When Janet first invited me to speak about the idea of writing spiritual stories my mind raced off in all directions. What would you want to know? The truth, my truth, my spiritual path… or your own? Because as writers, that’s part of what we do isn’t it? We not only create stories but in the making of them, we tell the story of being alive, along with the merging of fact and fiction we bring something unique, something of our inner lives along the way.

Helen Dunmore, who managed to successfully write for both adults and children, published a trilogy for her younger audience. She wrote about the undersea world of mermaids and what prompted her, she says, was sitting on a beach, looking out at the sea and wondering…

‘what if you could just slip through the skin of the water, what would you find?’

And it’s that eternal question, ‘what lies beneath the surface’ that forms part of the fascination for me as a writer.

As children it’s said we occupy an in between state… that for a time we have one foot here in this world, while another appears to be someplace else. I still remember some of my own entry points between worlds, when a space opened up, quite literally, in a
fence. I was eleven when we came to live by a beautiful park. We had just spent a miserable time without a proper home to live in and when the offer of a prefab came up my mum took it. The house was tucked away in a relatively quiet corner of South East London.

One summer evening, soon after we moved in, my sister and I went along to the park and finding the gates locked we looked for another way in. Soon we found a gap in the railings and I can safely say we frolicked. To have all that space to ourselves after being cooped up in temporary housing, with no garden or anywhere to play, felt like heaven. I particularly remember rolling down a bank of grass and coming to rest at the bottom I lay there and let myself drink it in. It was at this moment I had the most wonderful feeling of connection. It was as if my ordinary self had suddenly grown huge. In fact it felt as if I was outside of my body, with the sky above me no longer millions of light years away – it was here, right now and I was very much part of it.

As children I think our concepts of what’s real are far more open .to possibilities. May I read you an extract from an old children’s book? ·

The Velveteen Rabbit by Margery Williams

“What is REAL?” asked the Rabbit one day, when they were lying side by side near the nursery fender, before Nana came to tidy the room. ‘Does it mean having things that buzz inside you and a stick-out handle?”

“Real isn’t how you are made, “said the Skin Horse. “It’s a thing that happens to you. When a child loves you for a long, long time, not just to play with, but REALLY loves you, then you become Real. “

“Does it hurt?” asked the Rabbit.

“Sometimes, ” said the Skin Horse, for he was always truthful. “When you are Real you don’t mind being hurt. “

“Does it happen all at once, like being wound up,” he asked, “or bit by bit?”

“It doesn’t happen all at once,” said the Skin Horse. “You become. It takes a long time. That’s why it doesn’t often happen to people who break easily, or have sharp edges, or who have to be carefully kept. Generally, by the time you are Real, most of your hair has been loved off, and your eyes drop out and you get loose in the joints and very shabby. But these things don’t matter at all, because once you are Real you can’t be ugly, except to people who don’t understand”.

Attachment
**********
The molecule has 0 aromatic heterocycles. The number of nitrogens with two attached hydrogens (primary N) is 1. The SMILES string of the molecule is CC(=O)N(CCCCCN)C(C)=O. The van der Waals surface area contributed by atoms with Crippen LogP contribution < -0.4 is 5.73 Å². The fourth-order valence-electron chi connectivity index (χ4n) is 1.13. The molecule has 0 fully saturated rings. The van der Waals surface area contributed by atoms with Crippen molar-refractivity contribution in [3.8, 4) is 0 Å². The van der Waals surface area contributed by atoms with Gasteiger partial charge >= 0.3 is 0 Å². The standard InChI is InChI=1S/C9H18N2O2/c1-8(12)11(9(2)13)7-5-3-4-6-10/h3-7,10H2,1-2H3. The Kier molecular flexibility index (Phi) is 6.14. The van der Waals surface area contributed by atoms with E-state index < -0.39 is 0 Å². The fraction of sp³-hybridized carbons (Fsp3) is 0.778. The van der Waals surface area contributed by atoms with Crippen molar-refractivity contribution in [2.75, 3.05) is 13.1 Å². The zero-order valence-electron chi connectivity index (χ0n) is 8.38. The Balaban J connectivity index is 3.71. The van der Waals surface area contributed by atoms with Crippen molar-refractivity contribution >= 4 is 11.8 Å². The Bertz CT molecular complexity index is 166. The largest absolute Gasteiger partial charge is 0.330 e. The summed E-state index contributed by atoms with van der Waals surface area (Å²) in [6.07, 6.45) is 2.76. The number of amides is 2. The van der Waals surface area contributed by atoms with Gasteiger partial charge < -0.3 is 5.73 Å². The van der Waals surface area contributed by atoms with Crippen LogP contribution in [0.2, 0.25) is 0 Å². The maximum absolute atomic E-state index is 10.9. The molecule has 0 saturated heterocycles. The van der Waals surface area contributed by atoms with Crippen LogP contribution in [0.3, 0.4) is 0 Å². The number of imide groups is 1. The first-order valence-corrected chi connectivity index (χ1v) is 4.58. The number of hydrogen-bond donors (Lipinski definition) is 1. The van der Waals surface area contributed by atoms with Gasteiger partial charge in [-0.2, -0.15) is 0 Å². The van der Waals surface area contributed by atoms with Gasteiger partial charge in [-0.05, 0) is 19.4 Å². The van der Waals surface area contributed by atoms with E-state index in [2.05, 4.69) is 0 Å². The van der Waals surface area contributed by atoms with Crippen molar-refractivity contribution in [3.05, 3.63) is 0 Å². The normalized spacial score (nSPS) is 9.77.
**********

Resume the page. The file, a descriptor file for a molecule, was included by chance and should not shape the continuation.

Clearly the author meant for the story to be read on different levels. It not only speaks to the adult reading the story at bedtime but also to the subconscious mind of the child – and there are different approaches we can use, whatever the age of our audience.

David Lodge says something interesting about this.

Consciousness and the Novel

‘In a world where nothing is certain, in which transcendental belief has been undermined by scientific materialism, and even the objectivity of science is qualified by relativity and uncertainty, the single human voice, telling its own story, can seem
the only authentic way of rendering consciousness.’

As writers we go about our rendering artfully, creating an illusion of reality that is mindful, that uses a wealth of different devices… the personal witness, the diary, the confession, the memoir. A couple of summers ago I entered a short story for the London Writers Competition, in which my narrator observes the scenes unfolding from a very different viewpoint.

Rhubarb and Coco

I watch as Mum moves through the shed, speaking low and gently rubbing the tips of their velvety leaves. ‘You ‘re in the best place, ‘she tells them. I’m invisible to her but I wonder if she can still sense me, gliding with her as she walks through the moist wood
of the shed. She carries with her a hurricane lamp filled with gas, because she knows that even at night the rhubarb never sleep.

Inside here they grow better than anywhere else on the farm. With no slugs to bother them the rhubarb lay tucked up warm and safe in their beds. Mum makes sure that the humidity is just right, the long white candles dotted amongst them gently warming
their roots. It’s really two sheds joined together, an idea that came later after Mum realised she needed more space. She bends her head and passes through the doorway cut into one of the walls, continuing along her path and I follow her. As she stops and
pays particular attention to one of the plants I can tell by the shine in her eyes that something is about to happen. I look at the same spot in between the overarching leaves.

Then I’m there, diving into the soil, down, down I go, until I can see the rhubarb’s roots right in front of me. They wriggle like worms in a mouldy fruitcake and I watch as the dark brown earth separates. Like time-lapse photography I’m seeing them